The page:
Legends Julius Erving, Magic Johnson think they could beat Warriors

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Thursday, June 8, 2017

Having dominated LeBron James and the Cleveland Cavaliers in the first two games of the NBA Finals, the Golden State Warriors are being called the best team ever by some, but many others don't think they stack up against the legends. Add Dr. J to the latter category.

Julius Erving became the latest to say that his title team, the 1982-83 Philadelphia 76ers, could not only compete with but would also beat this Warriors squad.

That comes after Magic Johnson said his "Showtime" Lakers of the 1980s would probably sweep Golden State.

Las Vegas bookmakers weren't so reverent of the past. A group of them told ESPN that the Warriors would be favored over the 1995-96 Chicago Bulls team led by Michael Jordan that went 72-10 in the regular season on the way to a title.

"This is a phenomenal team," Erving said of the Warriors on Mornings with Keyshawn, Jorge & LZ on ESPN LA 710. "They can put up points. And they do play team defense. They hustle. They scrap."

During the regular season, the Warriors went 67-15 and led the league in points, field goal percentage, assists, steals and blocks. They are currently 14-0 in the playoffs and have beaten the Cavs by an average of 20.5 points per game through two contests.

The 1982-83 Sixers were no slouches, going 65-17 during the regular season. The only team stat they led the league in was rebounding, a possible edge over the Warriors, who were seventh in the category this season.

Philadelphia had to play only three series to win it all in 1983, and they went 12-1, sweeping Magic's Lakers in the Finals.

"When you have a team with the makeup of our team back then, we could play slow, we could play fast," Erving said. "Moses [Malone] was such a dominant force. I have visions of him grabbing the rebound a few times and taking it coast to coast."

Erving praised his team's 4-4-4 makeup.

"You know we had four centers, four guards and four forwards, so a lot of the parts were interchangeable," he said. "We had a guy like Bobby Jones coming off the bench."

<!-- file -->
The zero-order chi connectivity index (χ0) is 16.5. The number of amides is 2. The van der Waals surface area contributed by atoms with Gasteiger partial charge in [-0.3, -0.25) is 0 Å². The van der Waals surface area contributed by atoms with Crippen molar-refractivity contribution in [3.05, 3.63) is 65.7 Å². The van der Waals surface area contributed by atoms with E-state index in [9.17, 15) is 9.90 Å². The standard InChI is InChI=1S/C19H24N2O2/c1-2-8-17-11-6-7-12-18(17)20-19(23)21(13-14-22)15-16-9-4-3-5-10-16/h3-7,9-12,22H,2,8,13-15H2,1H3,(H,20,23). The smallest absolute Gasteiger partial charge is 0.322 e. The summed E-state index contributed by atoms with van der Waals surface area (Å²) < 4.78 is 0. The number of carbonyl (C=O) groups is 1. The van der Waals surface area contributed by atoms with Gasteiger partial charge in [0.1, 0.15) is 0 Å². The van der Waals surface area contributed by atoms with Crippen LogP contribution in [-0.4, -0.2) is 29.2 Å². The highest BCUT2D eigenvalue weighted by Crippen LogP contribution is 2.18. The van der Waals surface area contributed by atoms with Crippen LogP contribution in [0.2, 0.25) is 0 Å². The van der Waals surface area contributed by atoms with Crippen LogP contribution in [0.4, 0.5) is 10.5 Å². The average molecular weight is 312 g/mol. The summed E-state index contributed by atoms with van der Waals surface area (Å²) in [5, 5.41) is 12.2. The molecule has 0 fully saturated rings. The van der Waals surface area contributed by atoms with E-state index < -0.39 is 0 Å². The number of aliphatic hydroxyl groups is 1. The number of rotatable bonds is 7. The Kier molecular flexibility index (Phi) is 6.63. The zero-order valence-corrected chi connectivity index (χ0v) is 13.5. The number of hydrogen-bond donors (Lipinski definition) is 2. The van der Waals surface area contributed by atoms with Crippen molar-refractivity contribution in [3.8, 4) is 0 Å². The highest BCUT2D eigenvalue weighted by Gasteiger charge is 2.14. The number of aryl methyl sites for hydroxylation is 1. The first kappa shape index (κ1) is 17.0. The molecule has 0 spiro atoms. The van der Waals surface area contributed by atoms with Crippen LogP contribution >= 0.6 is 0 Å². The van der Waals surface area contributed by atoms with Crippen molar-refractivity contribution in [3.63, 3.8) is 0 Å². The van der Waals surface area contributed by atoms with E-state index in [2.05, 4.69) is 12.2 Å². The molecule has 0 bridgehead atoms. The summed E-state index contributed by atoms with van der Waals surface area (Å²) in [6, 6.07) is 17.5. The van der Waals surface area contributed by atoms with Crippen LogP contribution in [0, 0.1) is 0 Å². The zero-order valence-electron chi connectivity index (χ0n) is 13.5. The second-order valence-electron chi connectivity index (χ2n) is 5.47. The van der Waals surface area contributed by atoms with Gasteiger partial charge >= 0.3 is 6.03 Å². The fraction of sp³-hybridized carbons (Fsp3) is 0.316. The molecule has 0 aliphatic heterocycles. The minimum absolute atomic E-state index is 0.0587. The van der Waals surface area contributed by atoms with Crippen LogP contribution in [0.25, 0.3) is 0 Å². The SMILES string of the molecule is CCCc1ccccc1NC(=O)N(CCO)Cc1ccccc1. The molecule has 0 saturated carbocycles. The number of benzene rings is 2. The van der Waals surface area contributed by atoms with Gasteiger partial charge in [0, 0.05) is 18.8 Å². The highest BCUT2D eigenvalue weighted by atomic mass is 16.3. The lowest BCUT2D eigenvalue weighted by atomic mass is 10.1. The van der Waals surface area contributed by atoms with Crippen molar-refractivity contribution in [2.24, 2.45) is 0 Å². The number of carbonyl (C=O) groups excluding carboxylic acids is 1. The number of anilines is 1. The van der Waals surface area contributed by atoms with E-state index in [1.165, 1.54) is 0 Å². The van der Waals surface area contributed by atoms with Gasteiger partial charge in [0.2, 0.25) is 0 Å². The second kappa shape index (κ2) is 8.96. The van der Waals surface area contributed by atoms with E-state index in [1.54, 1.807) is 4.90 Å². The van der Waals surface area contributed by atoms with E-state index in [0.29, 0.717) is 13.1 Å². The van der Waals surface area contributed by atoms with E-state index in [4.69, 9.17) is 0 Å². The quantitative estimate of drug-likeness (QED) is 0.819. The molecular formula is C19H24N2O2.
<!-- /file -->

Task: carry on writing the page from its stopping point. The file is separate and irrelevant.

The Warriors' heralded starting unit boasts the past three league MVPs inKevin Durantand two-time winnerStephen Curry. Andre Iguodala, a former Sixer, is a formidable sixth man in his own right.

But the Warriors don't have a big man like Malone, the Hall of Fame center who averaged 24.5 points, 15.3 rebounds and 2.0 blocks per game in 1982-83. Malone, who died in 2015, was a force inside, leading the league in rebounds four straight seasons, but he could also run the floor.

Erving also praised his coach.

"And Billy Cunningham being the task master that he was, we would have figured it out," he said. "We would have figured out how to play against this team and how to beat this team."

Johnson went a lot further than finding a way.

During a recent event associated with the Finals that included former Lakers coach Pat Riley, Johnson said of the Warriors: "We would probably sweep 'em."

Johnson added that "they're too small."

Riley piled on: "Try to put somebody on Kareem Abdul-Jabbar."

The 1984-85 Lakers, who beat the Celtics for the title, led the league in field goal percentage and assists and were second in points. They could run but could also post up Jabbar for his patented skyhook.

What the Lakers did do, that neither the Sixers nor the Warriors have, is win multiple titles. Golden State won it all in 2015 but blew a 3-1 series lead to lose to the Cavs in last year's Finals.

Erving won a single championship, while Johnson grabbed five titles with the Lakers -- beating Philadelphia in 1980 and 1982. Jordan won six with the Bulls. Until the Warriors win a few more titles, and even after, the debate likely will continue.

Nonetheless, when asked about Johnson's comments, Warriors forward Draymond Green just laughed.

"The game is completely different than it was back then," he said. "Nowadays, if you can't shoot a 3, you are a liability on the floor. That wasn't the case back then.

"I never understand when people try to compare eras and say this team could've beat that team or they couldn't have beat this team or this player was better than that player. Doesn't make sense to me, talking two different games for real. They were great in their time. We are great in our time. Respect that."

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